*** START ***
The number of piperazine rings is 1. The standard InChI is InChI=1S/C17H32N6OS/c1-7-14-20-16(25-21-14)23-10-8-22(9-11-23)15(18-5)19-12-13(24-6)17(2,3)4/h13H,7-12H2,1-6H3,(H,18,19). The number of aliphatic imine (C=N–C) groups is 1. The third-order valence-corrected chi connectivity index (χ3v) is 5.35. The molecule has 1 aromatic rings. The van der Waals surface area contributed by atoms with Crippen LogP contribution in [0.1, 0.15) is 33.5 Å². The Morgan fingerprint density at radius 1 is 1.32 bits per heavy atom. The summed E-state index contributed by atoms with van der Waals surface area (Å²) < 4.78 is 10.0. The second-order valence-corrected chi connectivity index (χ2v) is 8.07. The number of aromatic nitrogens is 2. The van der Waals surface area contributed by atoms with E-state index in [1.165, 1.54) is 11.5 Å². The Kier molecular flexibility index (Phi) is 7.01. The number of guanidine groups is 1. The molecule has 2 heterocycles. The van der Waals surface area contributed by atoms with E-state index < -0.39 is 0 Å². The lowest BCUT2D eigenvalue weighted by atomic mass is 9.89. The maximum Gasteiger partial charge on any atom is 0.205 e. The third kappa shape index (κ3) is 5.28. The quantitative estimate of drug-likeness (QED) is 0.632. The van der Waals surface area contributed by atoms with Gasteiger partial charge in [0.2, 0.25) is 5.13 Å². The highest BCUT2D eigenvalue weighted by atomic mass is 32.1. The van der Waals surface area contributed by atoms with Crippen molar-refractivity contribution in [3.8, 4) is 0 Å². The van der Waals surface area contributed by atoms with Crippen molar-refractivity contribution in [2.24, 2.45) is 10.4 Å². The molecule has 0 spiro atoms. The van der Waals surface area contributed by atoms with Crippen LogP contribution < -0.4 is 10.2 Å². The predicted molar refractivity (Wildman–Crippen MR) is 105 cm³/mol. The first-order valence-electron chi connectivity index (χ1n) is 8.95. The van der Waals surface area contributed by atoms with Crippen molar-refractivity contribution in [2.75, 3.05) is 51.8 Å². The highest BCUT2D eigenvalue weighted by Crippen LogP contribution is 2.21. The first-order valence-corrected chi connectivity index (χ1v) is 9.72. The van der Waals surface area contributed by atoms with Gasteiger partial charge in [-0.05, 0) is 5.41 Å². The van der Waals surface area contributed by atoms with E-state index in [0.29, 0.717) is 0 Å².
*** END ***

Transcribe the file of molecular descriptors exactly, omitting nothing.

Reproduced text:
The number of piperazine rings is 1. The standard InChI is InChI=1S/C17H32N6OS/c1-7-14-20-16(25-21-14)23-10-8-22(9-11-23)15(18-5)19-12-13(24-6)17(2,3)4/h13H,7-12H2,1-6H3,(H,18,19). The number of aliphatic imine (C=N–C) groups is 1. The third-order valence-corrected chi connectivity index (χ3v) is 5.35. The molecule has 1 aromatic rings. The van der Waals surface area contributed by atoms with Crippen LogP contribution in [0.1, 0.15) is 33.5 Å². The Morgan fingerprint density at radius 1 is 1.32 bits per heavy atom. The summed E-state index contributed by atoms with van der Waals surface area (Å²) < 4.78 is 10.0. The second-order valence-corrected chi connectivity index (χ2v) is 8.07. The number of aromatic nitrogens is 2. The van der Waals surface area contributed by atoms with E-state index in [1.165, 1.54) is 11.5 Å². The Kier molecular flexibility index (Phi) is 7.01. The number of guanidine groups is 1. The molecule has 2 heterocycles. The van der Waals surface area contributed by atoms with E-state index < -0.39 is 0 Å². The lowest BCUT2D eigenvalue weighted by atomic mass is 9.89. The maximum Gasteiger partial charge on any atom is 0.205 e. The third kappa shape index (κ3) is 5.28. The quantitative estimate of drug-likeness (QED) is 0.632. The van der Waals surface area contributed by atoms with Gasteiger partial charge in [0.2, 0.25) is 5.13 Å². The highest BCUT2D eigenvalue weighted by atomic mass is 32.1. The van der Waals surface area contributed by atoms with Crippen molar-refractivity contribution in [3.8, 4) is 0 Å². The van der Waals surface area contributed by atoms with Crippen molar-refractivity contribution in [2.24, 2.45) is 10.4 Å². The molecule has 0 spiro atoms. The van der Waals surface area contributed by atoms with Crippen LogP contribution < -0.4 is 10.2 Å². The predicted molar refractivity (Wildman–Crippen MR) is 105 cm³/mol. The first-order valence-electron chi connectivity index (χ1n) is 8.95. The van der Waals surface area contributed by atoms with Crippen molar-refractivity contribution in [2.75, 3.05) is 51.8 Å². The highest BCUT2D eigenvalue weighted by Crippen LogP contribution is 2.21. The first-order valence-corrected chi connectivity index (χ1v) is 9.72. The van der Waals surface area contributed by atoms with Gasteiger partial charge in [-0.05, 0) is 5.41 Å². The van der Waals surface area contributed by atoms with E-state index in [0.29, 0.717) is 0 Å².